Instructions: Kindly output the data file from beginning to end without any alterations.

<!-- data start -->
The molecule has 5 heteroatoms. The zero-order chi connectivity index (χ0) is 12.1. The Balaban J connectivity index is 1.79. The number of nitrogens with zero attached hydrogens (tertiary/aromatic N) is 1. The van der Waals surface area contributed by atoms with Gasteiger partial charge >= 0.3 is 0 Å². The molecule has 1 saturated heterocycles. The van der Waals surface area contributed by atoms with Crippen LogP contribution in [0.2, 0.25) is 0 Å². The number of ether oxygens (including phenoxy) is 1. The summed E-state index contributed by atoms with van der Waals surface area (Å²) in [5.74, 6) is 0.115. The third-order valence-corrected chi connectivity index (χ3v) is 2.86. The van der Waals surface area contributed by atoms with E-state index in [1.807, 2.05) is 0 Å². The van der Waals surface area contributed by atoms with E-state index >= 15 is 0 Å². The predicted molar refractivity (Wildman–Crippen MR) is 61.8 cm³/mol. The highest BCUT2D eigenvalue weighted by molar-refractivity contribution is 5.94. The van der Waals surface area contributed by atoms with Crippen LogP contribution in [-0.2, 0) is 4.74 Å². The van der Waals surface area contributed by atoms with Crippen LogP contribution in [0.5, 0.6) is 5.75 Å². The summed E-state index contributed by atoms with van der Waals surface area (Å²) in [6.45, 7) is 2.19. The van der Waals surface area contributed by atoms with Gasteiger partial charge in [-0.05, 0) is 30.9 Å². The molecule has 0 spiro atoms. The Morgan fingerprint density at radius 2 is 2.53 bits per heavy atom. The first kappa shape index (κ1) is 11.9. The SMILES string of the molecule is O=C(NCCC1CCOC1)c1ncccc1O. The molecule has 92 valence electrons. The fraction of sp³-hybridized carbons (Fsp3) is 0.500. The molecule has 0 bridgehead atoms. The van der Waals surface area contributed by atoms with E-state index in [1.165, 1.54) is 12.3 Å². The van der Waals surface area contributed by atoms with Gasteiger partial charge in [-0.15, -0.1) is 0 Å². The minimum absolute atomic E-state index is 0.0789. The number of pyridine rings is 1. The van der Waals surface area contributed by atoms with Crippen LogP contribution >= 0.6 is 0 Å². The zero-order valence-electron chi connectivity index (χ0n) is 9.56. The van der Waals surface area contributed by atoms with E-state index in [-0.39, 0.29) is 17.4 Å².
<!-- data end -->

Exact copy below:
The molecule has 5 heteroatoms. The zero-order chi connectivity index (χ0) is 12.1. The Balaban J connectivity index is 1.79. The number of nitrogens with zero attached hydrogens (tertiary/aromatic N) is 1. The van der Waals surface area contributed by atoms with Gasteiger partial charge >= 0.3 is 0 Å². The molecule has 1 saturated heterocycles. The van der Waals surface area contributed by atoms with Crippen LogP contribution in [0.2, 0.25) is 0 Å². The number of ether oxygens (including phenoxy) is 1. The summed E-state index contributed by atoms with van der Waals surface area (Å²) in [5.74, 6) is 0.115. The third-order valence-corrected chi connectivity index (χ3v) is 2.86. The van der Waals surface area contributed by atoms with E-state index in [1.807, 2.05) is 0 Å². The van der Waals surface area contributed by atoms with E-state index >= 15 is 0 Å². The predicted molar refractivity (Wildman–Crippen MR) is 61.8 cm³/mol. The highest BCUT2D eigenvalue weighted by molar-refractivity contribution is 5.94. The van der Waals surface area contributed by atoms with Crippen LogP contribution in [-0.2, 0) is 4.74 Å². The van der Waals surface area contributed by atoms with Crippen LogP contribution in [0.5, 0.6) is 5.75 Å². The summed E-state index contributed by atoms with van der Waals surface area (Å²) in [6.45, 7) is 2.19. The van der Waals surface area contributed by atoms with Gasteiger partial charge in [-0.05, 0) is 30.9 Å². The molecule has 0 spiro atoms. The Morgan fingerprint density at radius 2 is 2.53 bits per heavy atom. The first kappa shape index (κ1) is 11.9. The SMILES string of the molecule is O=C(NCCC1CCOC1)c1ncccc1O. The molecule has 92 valence electrons. The fraction of sp³-hybridized carbons (Fsp3) is 0.500. The molecule has 0 bridgehead atoms. The van der Waals surface area contributed by atoms with E-state index in [1.165, 1.54) is 12.3 Å². The van der Waals surface area contributed by atoms with Gasteiger partial charge in [-0.15, -0.1) is 0 Å². The minimum absolute atomic E-state index is 0.0789. The number of pyridine rings is 1. The van der Waals surface area contributed by atoms with Crippen LogP contribution >= 0.6 is 0 Å². The zero-order valence-electron chi connectivity index (χ0n) is 9.56. The van der Waals surface area contributed by atoms with E-state index in [-0.39, 0.29) is 17.4 Å².